PRB Articles


A Culminating Event

A Culminating Event

By Glen Howe

The United State Tennis Association’s (USTA) Tallahassee Challenger is widely known as the best challenger in the country. Beyond the world-class tennis, featuring no fewer than 20 players ranked in the top 200 in the world, there is even more to this annual event. The event follows a path for any local player who would like to enter the pre-qualifiers tournament, with the winner moving to the qualifier draw. Three rounds are whittled down to the final four players, who are entered into the main draw of 32 to complete the first-round entries. The road to the finals consists of 11 matches!

The Tallahassee Challenger was started 20 years ago to benefit the Vogter Neuro-Intensive Care Unit at Tallahassee Memorial Hospital. Karen Vogter has led the charge from the beginning in memory of her late husband in researching threatening illnesses such as brain tumors and aneurysms. As the director, Vogter has been tireless in her efforts for this cause as well as the success of the Challenger.

Excitement Builds
The qualifier matches are attended by hundreds of local tennis enthusiasts at the city’s Forestmeadows Athletic Center at the end of April. With a rich background of former winners, such as John Isner, Jo-Wilfried Tsonga, and Donald Young, the event has been a launching pad for future superstars. More than 25 countries are represented in singles and doubles play. This event has become a second home for many of the players on the Challenger circuit due to the relationships formed between local families that host players for the week, giving them an opportunity to experience a normal family routine with cookouts and home-cooked meals! With the new live-streaming view instituted by the USTA, the event can be seen around the world.

The city is proud to be a partner, providing the site at Forestmeadows and management-staff support. Extensive preparation—including court renovations and grounds work—begins several months prior. During the eight-day event, continuous upkeep and preparation are maintained 18 hours per day. Post-tournament cleanup and the resumption of “normal” business usually take about three weeks.

The Tallahassee Challenger is part of the USTA Pro Circuit Wild Card Challenge. Players participate at three Challenger clay court events, and those matches culminate in Tallahassee with the points winner gaining entry to the French Open. It is always exciting to see players at the Open who participated only one week prior at the Tallahassee event.

The Secret To Success
Volunteers—including ball kids, ball babes and dudes, drivers for the players, ushers, and tournament desk attendants—are not the only the individuals needed for this tennis extravaganza. Continuous court maintenance, USTA referees, grounds maintenance workers, food-service caterers, and many personal volunteers make the Tallahassee Challenger the best of the best! At least 150 people help to make everything run smoothly.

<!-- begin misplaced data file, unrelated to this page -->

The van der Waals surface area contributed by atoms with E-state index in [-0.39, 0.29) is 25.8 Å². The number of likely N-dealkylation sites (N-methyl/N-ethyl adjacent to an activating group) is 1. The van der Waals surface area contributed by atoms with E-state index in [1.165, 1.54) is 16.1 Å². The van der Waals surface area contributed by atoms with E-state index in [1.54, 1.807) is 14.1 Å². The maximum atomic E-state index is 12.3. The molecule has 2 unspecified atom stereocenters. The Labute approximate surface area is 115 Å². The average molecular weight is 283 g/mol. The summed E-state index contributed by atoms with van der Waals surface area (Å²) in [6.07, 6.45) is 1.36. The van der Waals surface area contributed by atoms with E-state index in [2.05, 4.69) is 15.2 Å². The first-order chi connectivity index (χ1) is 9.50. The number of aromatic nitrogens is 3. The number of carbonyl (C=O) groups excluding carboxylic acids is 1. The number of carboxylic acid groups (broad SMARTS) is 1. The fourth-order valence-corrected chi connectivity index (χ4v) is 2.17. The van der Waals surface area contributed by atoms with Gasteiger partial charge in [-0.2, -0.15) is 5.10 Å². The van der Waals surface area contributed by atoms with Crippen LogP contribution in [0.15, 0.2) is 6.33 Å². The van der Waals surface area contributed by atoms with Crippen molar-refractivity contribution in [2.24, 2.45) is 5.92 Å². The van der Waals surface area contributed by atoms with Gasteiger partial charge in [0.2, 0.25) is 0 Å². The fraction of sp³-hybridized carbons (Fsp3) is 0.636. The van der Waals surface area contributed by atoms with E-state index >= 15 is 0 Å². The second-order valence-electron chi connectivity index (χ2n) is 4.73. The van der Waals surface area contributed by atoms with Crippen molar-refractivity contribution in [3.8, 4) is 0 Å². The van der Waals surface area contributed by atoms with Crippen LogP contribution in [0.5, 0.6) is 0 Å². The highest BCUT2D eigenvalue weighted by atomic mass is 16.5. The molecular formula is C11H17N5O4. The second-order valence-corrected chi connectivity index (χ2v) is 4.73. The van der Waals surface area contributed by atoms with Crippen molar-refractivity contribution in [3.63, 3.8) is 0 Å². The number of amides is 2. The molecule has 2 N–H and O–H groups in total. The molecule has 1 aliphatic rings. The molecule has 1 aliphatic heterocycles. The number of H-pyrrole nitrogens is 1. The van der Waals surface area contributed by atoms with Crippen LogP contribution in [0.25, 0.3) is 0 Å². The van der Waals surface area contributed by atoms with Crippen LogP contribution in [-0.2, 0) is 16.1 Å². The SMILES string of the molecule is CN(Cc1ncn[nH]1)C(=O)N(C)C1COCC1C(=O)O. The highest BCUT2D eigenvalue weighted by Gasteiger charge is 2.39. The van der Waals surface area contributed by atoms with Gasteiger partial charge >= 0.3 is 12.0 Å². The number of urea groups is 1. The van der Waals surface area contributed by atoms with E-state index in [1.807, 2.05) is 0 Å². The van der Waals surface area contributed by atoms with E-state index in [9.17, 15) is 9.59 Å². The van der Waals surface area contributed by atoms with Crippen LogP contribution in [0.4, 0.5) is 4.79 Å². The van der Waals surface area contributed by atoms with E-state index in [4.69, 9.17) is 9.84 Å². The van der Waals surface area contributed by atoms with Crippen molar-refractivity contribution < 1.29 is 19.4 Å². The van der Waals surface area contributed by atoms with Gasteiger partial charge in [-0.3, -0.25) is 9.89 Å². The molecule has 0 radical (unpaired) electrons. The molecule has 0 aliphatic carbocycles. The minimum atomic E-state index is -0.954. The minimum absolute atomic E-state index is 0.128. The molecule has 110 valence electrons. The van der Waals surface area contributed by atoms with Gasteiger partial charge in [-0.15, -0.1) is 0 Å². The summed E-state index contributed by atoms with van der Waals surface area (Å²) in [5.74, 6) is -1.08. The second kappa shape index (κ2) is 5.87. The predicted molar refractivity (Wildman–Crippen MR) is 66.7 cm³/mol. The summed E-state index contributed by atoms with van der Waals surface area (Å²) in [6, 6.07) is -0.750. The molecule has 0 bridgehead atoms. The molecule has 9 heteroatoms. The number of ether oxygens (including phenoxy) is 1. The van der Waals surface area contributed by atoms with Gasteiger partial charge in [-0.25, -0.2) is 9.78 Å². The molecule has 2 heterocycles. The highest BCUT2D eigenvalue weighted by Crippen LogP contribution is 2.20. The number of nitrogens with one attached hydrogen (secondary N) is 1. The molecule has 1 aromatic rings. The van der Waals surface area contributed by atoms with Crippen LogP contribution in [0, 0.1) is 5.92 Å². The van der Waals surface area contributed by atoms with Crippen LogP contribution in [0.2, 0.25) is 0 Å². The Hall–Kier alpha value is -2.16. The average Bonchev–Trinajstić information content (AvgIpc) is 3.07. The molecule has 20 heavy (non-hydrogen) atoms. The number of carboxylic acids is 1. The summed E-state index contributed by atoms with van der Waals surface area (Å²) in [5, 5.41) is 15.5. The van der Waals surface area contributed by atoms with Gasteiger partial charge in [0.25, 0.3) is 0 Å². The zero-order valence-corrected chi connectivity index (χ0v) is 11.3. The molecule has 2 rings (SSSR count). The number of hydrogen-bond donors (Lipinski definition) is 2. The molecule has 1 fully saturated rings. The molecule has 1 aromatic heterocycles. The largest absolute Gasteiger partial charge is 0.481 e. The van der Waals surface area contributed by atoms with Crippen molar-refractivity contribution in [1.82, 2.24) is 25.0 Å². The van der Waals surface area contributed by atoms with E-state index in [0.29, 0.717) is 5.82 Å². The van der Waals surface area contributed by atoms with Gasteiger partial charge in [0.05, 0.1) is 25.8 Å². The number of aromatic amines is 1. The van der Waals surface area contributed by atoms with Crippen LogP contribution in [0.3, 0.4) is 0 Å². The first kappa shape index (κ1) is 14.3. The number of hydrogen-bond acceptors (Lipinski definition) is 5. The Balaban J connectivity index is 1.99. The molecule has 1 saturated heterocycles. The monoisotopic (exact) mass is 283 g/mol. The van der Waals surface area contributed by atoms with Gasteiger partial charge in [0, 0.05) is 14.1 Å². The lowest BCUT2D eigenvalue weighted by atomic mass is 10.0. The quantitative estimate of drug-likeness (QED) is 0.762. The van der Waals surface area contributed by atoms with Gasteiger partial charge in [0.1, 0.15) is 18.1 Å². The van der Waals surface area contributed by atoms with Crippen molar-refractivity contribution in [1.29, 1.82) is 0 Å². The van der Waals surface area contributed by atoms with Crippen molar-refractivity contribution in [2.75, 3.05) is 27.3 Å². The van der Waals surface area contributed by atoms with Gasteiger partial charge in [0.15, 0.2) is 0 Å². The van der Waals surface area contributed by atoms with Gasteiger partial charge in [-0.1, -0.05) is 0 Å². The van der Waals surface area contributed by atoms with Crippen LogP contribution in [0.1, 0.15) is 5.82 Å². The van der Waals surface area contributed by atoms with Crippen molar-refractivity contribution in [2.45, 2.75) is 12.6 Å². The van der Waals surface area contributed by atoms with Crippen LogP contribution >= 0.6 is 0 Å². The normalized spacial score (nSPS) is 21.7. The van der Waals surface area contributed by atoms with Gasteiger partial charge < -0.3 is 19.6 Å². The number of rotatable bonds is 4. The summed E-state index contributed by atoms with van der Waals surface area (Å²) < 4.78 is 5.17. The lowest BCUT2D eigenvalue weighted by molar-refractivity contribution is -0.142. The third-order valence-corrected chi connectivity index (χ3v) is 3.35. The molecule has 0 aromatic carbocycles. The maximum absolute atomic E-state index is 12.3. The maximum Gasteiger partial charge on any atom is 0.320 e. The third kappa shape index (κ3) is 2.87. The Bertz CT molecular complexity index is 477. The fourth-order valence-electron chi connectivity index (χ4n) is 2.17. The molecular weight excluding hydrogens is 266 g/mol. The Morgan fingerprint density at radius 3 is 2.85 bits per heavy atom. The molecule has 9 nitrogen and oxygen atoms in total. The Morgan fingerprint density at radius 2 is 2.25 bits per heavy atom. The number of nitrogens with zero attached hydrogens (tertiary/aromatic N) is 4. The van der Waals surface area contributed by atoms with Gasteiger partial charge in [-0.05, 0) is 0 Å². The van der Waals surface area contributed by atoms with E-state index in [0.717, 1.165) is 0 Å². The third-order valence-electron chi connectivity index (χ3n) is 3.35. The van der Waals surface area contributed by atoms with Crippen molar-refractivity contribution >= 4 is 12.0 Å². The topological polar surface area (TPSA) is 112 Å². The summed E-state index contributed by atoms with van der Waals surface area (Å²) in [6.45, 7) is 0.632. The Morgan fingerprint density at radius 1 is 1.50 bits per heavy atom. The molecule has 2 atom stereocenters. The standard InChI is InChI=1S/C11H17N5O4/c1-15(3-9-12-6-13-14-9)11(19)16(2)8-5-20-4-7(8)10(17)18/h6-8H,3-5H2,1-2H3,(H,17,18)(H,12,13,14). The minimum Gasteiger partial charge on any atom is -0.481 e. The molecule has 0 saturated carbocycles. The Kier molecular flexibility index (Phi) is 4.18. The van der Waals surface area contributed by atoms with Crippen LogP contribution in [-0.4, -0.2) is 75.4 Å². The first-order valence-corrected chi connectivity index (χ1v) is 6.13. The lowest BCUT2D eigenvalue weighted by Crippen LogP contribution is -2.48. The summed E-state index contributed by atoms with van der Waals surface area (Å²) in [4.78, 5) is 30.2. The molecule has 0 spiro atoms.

Daily Special Events
Almost every day at the Challenger there is a special event taking place on the outer courts. For instance, there are two days of large school clinics, featuring the USTA 10&U program where more than 500 kids are taught by USTA clinician Anne Davis and many volunteers. On another day, local volunteer Kelly Tucker conducts a clinic for kids from the Boys & Girls Club, and the city’s Tennis Spectacular—a club with more than 100 kids from the city’s community centers is in its fifth year. These events allow kids who might not otherwise have an opportunity to be exposed to this level of tennis to participate in a skills clinic, eat some pizza, and then watch some world-class tennis. Lastly, a United States Professional Tennis Assocation (USPTA) Appreciation Day clinic is given for the ball kids. With more than 1,000 participants throughout the week, there are endless smiles on the faces of the kids who participate.

The highlight each year is Special Olympics Day when more than 250 kids have fun hitting balls. This is the largest special-needs clinic in the country. Tucker, who is also a certified special-needs coordinator, leads the group with training and implementation. Many volunteers are needed for the 10-court event, which lasts for two hours. Having assisted for the past 10 years, I have an overwhelming feeling in working with the kids.

Food Responsibilities
No event would be complete without plenty of food for the spectators as well as the tournament crew. For the contributing sponsors of the tournament, dinner and adult beverages are provided to make the experience complete. The staff, volunteers, ball kids, and referees are provided meals during the long days of the tournament. Some of the best food is provided by volunteer cooks.

USPTA Workshop
One of the missions of the USPTA teaching organization is to promote regional education. Many times, teaching professionals don’t have a chance to get away from their regular routine in order to work on their skillset. In 2015, the Challenger was the first workshop in the Tallahassee district. The Special Olympics included training and hands-on work for 10 certified pros. Rounding out the experience were presentations from a tennis-court company, USTA’s Nancy Horowitz and George English from the Florida Section, as well as my presentation on upgrading certification.

A Worthy Event
I personally am inspired by the hundreds of volunteers who make this marquee event a success.  There is much good in this world, and it can be found everywhere at the Tallahassee Challenger!

Glen Howe is the Tennis Superintendent for the city of Tallahassee’s Parks, Recreation, and Neighborhood Affairs, and he is also a USPTA Master Professional. Reach him at (850) 891-4979 or glen.howe@talgov.com.

The Invisible Playground

The Invisible Playground

Underwater Hockey

Underwater Hockey

0